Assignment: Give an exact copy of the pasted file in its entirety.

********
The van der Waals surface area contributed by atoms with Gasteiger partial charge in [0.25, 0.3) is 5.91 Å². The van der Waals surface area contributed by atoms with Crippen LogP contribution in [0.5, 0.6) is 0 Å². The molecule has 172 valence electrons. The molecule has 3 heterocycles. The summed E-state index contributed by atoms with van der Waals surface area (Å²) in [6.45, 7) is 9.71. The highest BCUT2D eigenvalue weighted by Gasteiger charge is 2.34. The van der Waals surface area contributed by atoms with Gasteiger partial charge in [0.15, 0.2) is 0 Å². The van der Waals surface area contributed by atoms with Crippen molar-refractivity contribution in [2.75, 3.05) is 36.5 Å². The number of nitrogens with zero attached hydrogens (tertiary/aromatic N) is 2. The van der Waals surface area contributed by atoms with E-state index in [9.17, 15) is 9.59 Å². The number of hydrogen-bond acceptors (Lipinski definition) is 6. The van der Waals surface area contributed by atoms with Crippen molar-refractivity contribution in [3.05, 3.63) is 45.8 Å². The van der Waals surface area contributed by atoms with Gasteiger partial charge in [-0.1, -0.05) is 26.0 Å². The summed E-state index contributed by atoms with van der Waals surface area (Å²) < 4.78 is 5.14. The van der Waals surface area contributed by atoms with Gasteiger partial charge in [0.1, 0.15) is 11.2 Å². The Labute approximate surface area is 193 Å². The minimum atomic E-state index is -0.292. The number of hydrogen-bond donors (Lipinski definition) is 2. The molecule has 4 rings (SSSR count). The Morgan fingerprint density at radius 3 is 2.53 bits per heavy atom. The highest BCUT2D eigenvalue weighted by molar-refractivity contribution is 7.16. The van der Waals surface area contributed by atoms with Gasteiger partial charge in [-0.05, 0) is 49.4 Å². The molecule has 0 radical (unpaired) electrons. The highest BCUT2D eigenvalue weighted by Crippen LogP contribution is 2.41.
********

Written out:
The van der Waals surface area contributed by atoms with Gasteiger partial charge in [0.25, 0.3) is 5.91 Å². The van der Waals surface area contributed by atoms with Crippen LogP contribution in [0.5, 0.6) is 0 Å². The molecule has 172 valence electrons. The molecule has 3 heterocycles. The summed E-state index contributed by atoms with van der Waals surface area (Å²) in [6.45, 7) is 9.71. The highest BCUT2D eigenvalue weighted by Gasteiger charge is 2.34. The van der Waals surface area contributed by atoms with Gasteiger partial charge in [0.15, 0.2) is 0 Å². The van der Waals surface area contributed by atoms with Crippen molar-refractivity contribution in [2.75, 3.05) is 36.5 Å². The number of nitrogens with zero attached hydrogens (tertiary/aromatic N) is 2. The van der Waals surface area contributed by atoms with E-state index in [9.17, 15) is 9.59 Å². The number of hydrogen-bond acceptors (Lipinski definition) is 6. The van der Waals surface area contributed by atoms with Crippen molar-refractivity contribution in [3.05, 3.63) is 45.8 Å². The van der Waals surface area contributed by atoms with Gasteiger partial charge in [-0.1, -0.05) is 26.0 Å². The summed E-state index contributed by atoms with van der Waals surface area (Å²) < 4.78 is 5.14. The van der Waals surface area contributed by atoms with Gasteiger partial charge in [0.1, 0.15) is 11.2 Å². The Labute approximate surface area is 193 Å². The minimum atomic E-state index is -0.292. The number of hydrogen-bond donors (Lipinski definition) is 2. The molecule has 4 rings (SSSR count). The Morgan fingerprint density at radius 3 is 2.53 bits per heavy atom. The highest BCUT2D eigenvalue weighted by molar-refractivity contribution is 7.16. The van der Waals surface area contributed by atoms with Gasteiger partial charge in [-0.05, 0) is 49.4 Å². The molecule has 0 radical (unpaired) electrons. The highest BCUT2D eigenvalue weighted by Crippen LogP contribution is 2.41.